Per the black box warning, patients must be tested to determine any previous or current exposure to hepatitis B virus prior to initiating elbasvir/grazoprevir due to the potential of reactivation. There are several drug-drug interactions, so it is crucial for providers to understand which medications a patient is currently taking to determine any drug-drug interactions that may occur.10 Considering the other DAAs that are available and that elbasvir/grazoprevir is not recommended first line by the guidelines, it is reasonable to consider it an option for patients after failure of other therapy. A study published in 2015 showed that 12 weeks of grazoprevir and elbasvir plus ribavirin provided a promising treatment option if patients experienced a failure of triple therapy that included an earlier generation protease inhibitor.15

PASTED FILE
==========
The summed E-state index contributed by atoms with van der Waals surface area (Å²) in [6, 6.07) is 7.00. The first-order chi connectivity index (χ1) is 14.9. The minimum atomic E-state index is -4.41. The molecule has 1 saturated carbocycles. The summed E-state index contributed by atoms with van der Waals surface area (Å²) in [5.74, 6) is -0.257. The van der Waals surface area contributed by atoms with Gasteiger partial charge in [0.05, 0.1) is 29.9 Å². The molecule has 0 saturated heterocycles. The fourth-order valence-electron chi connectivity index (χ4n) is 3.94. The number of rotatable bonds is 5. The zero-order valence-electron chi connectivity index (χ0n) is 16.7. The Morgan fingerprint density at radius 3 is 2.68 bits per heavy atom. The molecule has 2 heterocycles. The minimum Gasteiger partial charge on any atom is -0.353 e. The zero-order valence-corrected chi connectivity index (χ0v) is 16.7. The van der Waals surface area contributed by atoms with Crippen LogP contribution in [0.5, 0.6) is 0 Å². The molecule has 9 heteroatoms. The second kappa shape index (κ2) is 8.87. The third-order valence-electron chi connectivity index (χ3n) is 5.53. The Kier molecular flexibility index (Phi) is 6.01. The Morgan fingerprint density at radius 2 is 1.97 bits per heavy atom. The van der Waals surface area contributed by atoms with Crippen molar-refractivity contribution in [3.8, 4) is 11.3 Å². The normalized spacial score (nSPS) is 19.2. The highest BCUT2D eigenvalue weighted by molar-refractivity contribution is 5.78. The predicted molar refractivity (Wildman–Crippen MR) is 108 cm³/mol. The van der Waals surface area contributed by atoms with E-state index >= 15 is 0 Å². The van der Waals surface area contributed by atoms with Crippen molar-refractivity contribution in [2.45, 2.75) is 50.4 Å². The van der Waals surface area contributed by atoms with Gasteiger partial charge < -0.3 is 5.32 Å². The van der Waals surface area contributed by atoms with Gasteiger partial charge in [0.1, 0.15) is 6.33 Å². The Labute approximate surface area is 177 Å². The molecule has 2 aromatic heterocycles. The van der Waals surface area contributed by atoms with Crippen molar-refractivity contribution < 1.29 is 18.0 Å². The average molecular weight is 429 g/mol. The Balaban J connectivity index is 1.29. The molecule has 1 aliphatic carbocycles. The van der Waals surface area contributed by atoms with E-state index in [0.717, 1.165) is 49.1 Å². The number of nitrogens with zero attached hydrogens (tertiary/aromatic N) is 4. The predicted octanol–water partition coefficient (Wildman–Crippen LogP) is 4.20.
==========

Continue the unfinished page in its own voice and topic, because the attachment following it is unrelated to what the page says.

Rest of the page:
Epclusa is the brand name of sofosbuvir in combination with velpatasvir that was approved by the FDA in 2016.11 Adult dosing for sofosbuvir/velpatasvir is for genotypes 1, 2, 3, 4, 5, and 6.11 There are different dosing strategies that providers will utilize for specific patient situations, which may include transplantation of liver, HIV infection, post–liver transplant, or decompensated cirrhosis. This medication can be taken with or without food, but it is important not to chew and to not take it within 4 hours of an antacid or proton pump inhibitor. A precaution to be aware of is bradycardia, which may occur if the patient is also taking amiodarone or beta-blockers or has underlying cardiac comorbidities. Common adverse effects include fatigue, headache, and nausea. Serious adverse effects include hepatic symptoms, such as liver failure or hepatitis B virus reactivation, and bradyarrhythmia.11